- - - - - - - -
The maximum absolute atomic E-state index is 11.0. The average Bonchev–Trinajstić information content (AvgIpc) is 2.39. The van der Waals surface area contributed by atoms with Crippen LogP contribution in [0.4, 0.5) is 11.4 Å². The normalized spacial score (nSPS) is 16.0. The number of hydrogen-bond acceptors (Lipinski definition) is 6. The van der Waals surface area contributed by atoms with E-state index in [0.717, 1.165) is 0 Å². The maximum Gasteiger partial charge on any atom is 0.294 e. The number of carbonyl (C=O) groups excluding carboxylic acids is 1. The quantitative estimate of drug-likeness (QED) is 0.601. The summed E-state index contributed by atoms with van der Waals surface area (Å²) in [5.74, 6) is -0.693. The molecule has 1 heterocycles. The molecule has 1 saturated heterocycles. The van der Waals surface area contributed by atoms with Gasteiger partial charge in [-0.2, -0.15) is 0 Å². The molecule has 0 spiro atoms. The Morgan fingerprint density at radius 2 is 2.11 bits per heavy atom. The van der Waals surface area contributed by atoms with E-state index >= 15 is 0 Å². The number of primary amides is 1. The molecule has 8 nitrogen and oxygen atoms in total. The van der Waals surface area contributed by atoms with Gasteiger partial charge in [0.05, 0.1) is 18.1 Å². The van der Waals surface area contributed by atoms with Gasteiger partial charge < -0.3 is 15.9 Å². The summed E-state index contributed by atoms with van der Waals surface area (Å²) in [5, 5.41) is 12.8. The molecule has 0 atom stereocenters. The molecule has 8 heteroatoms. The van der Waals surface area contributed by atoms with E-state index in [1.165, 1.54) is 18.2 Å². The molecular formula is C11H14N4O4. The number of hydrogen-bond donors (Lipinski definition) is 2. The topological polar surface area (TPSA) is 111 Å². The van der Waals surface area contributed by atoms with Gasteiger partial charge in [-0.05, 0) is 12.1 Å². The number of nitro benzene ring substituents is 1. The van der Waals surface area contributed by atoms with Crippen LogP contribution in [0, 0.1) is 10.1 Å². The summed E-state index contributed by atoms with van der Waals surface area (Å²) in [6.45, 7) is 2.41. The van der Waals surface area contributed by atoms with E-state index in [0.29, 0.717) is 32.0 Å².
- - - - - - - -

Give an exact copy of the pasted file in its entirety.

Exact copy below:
The maximum absolute atomic E-state index is 11.0. The average Bonchev–Trinajstić information content (AvgIpc) is 2.39. The van der Waals surface area contributed by atoms with Crippen LogP contribution in [0.4, 0.5) is 11.4 Å². The normalized spacial score (nSPS) is 16.0. The number of hydrogen-bond acceptors (Lipinski definition) is 6. The van der Waals surface area contributed by atoms with E-state index in [0.717, 1.165) is 0 Å². The maximum Gasteiger partial charge on any atom is 0.294 e. The number of carbonyl (C=O) groups excluding carboxylic acids is 1. The quantitative estimate of drug-likeness (QED) is 0.601. The summed E-state index contributed by atoms with van der Waals surface area (Å²) in [5.74, 6) is -0.693. The molecule has 1 heterocycles. The molecule has 1 saturated heterocycles. The van der Waals surface area contributed by atoms with Gasteiger partial charge in [-0.2, -0.15) is 0 Å². The molecule has 0 spiro atoms. The Morgan fingerprint density at radius 2 is 2.11 bits per heavy atom. The van der Waals surface area contributed by atoms with E-state index >= 15 is 0 Å². The number of primary amides is 1. The molecule has 8 nitrogen and oxygen atoms in total. The van der Waals surface area contributed by atoms with Gasteiger partial charge in [0.05, 0.1) is 18.1 Å². The van der Waals surface area contributed by atoms with Gasteiger partial charge < -0.3 is 15.9 Å². The summed E-state index contributed by atoms with van der Waals surface area (Å²) in [5, 5.41) is 12.8. The molecule has 0 atom stereocenters. The molecule has 8 heteroatoms. The van der Waals surface area contributed by atoms with E-state index in [1.165, 1.54) is 18.2 Å². The molecular formula is C11H14N4O4. The number of hydrogen-bond donors (Lipinski definition) is 2. The topological polar surface area (TPSA) is 111 Å². The van der Waals surface area contributed by atoms with Gasteiger partial charge in [-0.05, 0) is 12.1 Å². The number of nitro benzene ring substituents is 1. The van der Waals surface area contributed by atoms with Crippen LogP contribution in [0, 0.1) is 10.1 Å². The summed E-state index contributed by atoms with van der Waals surface area (Å²) in [6.45, 7) is 2.41. The van der Waals surface area contributed by atoms with E-state index in [0.29, 0.717) is 32.0 Å².